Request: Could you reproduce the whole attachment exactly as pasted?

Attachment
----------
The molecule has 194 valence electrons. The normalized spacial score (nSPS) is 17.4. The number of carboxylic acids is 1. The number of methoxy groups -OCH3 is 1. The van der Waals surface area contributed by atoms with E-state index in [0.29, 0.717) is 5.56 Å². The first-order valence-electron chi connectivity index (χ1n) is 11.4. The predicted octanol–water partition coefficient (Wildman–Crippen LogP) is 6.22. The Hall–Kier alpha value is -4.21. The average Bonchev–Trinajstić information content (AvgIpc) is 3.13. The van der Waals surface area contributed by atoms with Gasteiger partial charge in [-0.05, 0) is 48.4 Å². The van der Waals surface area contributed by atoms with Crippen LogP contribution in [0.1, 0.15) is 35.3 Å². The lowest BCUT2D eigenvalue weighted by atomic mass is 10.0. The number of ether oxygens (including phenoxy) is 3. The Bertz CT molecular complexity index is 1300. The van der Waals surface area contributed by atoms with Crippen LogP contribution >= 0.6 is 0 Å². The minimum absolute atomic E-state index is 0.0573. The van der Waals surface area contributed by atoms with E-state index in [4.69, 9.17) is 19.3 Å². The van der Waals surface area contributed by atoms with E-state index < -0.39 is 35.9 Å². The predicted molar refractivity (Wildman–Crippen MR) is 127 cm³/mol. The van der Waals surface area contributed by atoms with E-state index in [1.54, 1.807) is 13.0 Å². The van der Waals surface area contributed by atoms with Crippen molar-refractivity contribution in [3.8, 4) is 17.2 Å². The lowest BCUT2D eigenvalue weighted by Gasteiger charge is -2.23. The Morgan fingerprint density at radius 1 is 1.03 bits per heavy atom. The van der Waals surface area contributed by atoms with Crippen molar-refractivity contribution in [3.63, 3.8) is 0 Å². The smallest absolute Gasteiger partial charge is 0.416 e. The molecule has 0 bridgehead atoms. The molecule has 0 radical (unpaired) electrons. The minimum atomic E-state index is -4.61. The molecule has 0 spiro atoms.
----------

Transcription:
The molecule has 194 valence electrons. The normalized spacial score (nSPS) is 17.4. The number of carboxylic acids is 1. The number of methoxy groups -OCH3 is 1. The van der Waals surface area contributed by atoms with E-state index in [0.29, 0.717) is 5.56 Å². The first-order valence-electron chi connectivity index (χ1n) is 11.4. The predicted octanol–water partition coefficient (Wildman–Crippen LogP) is 6.22. The Hall–Kier alpha value is -4.21. The average Bonchev–Trinajstić information content (AvgIpc) is 3.13. The van der Waals surface area contributed by atoms with Gasteiger partial charge in [-0.05, 0) is 48.4 Å². The van der Waals surface area contributed by atoms with Crippen LogP contribution in [0.1, 0.15) is 35.3 Å². The lowest BCUT2D eigenvalue weighted by atomic mass is 10.0. The number of ether oxygens (including phenoxy) is 3. The Bertz CT molecular complexity index is 1300. The van der Waals surface area contributed by atoms with Crippen LogP contribution >= 0.6 is 0 Å². The minimum absolute atomic E-state index is 0.0573. The van der Waals surface area contributed by atoms with E-state index in [4.69, 9.17) is 19.3 Å². The van der Waals surface area contributed by atoms with E-state index < -0.39 is 35.9 Å². The predicted molar refractivity (Wildman–Crippen MR) is 127 cm³/mol. The van der Waals surface area contributed by atoms with E-state index in [1.54, 1.807) is 13.0 Å². The van der Waals surface area contributed by atoms with Crippen molar-refractivity contribution in [3.8, 4) is 17.2 Å². The lowest BCUT2D eigenvalue weighted by Gasteiger charge is -2.23. The Morgan fingerprint density at radius 1 is 1.03 bits per heavy atom. The van der Waals surface area contributed by atoms with Crippen molar-refractivity contribution in [3.63, 3.8) is 0 Å². The smallest absolute Gasteiger partial charge is 0.416 e. The molecule has 0 bridgehead atoms. The molecule has 0 radical (unpaired) electrons. The minimum atomic E-state index is -4.61. The molecule has 0 spiro atoms.